A glaring gap persists between the vision for the NHS and the daily reality Is HSJ turning into the Daily Mail? The aggressive mid-market tabloid has been running a relentless campaign to highlight what it calls the 'Third World' nature of the NHS; only two days ago its front page labelled the service 'the sick man of Europe', and it regularly carries stories regaling readers with patients' abysmal experiences.

This week, we do the same. Two HSJ staff who recently underwent surgery in NHS hospitals describe standards of care that are patently inadequate - indeed, they border on insulting - for a 21st century healthcare system (see pages 30-31). Roy Lilley's observations (see letters, page 22) of a family member's treatment at a third hospital reinforce the message: for a system whose very survival depends on continuing public support, this level of service is downright reckless.

Unlike the Mail, we do not highlight these cases to lobby for the NHS to be swept away and replaced with something more acceptable to that newspaper's political outlook. We simply want to remind the service's managers of the glaring gap that persists - one year into the NHS plan's 10-year programme - between the vision they have embraced and the daily reality patients endure. Many places, not just these three, need to pull out sharply from a nose dive.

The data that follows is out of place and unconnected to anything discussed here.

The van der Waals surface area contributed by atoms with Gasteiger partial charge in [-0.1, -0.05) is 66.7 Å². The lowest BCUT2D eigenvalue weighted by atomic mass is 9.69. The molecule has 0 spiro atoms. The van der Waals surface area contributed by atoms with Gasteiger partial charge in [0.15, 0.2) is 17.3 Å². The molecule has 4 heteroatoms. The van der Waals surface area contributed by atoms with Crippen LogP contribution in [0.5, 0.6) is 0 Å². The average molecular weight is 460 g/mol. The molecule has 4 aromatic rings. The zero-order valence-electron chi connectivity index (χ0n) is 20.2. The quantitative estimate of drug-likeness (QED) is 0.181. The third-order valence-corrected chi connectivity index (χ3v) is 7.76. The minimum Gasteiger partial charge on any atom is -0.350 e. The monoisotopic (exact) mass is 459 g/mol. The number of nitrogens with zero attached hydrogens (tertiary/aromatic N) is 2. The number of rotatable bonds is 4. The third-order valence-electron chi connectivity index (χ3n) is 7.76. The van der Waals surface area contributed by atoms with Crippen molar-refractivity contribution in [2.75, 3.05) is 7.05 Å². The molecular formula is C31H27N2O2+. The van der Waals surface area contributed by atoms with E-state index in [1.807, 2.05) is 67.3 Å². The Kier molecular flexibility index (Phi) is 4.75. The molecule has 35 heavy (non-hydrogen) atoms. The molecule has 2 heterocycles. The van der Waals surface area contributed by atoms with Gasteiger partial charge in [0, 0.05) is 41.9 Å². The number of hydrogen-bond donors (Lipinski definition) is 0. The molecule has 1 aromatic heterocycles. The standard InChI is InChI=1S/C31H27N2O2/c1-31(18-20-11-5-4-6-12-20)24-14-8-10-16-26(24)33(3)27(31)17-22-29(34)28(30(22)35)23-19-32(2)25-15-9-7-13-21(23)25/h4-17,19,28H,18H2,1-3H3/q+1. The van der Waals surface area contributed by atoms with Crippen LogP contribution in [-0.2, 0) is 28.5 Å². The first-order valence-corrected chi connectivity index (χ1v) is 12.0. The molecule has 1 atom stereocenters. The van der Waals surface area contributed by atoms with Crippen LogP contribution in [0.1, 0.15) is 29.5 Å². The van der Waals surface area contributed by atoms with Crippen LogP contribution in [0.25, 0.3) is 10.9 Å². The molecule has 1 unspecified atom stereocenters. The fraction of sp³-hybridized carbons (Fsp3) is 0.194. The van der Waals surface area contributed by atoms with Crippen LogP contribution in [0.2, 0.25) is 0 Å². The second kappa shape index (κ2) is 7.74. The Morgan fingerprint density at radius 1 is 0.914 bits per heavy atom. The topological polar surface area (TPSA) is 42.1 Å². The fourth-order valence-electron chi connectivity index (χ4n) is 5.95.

Soon, very soon, the public will want to feel that such shoddy care is a thing of the past.

They will need to sense the momentum of change from which the three institutions we describe appear stubbornly, cravenly immune. Without that, ministers and managers may cite whole compendia of statistics to prove targets have been met, ticking as many boxes as they like, but people will remain resolutely unconvinced. Money will be part of it, but staff attitudes - to themselves as much as to patients - will be as important.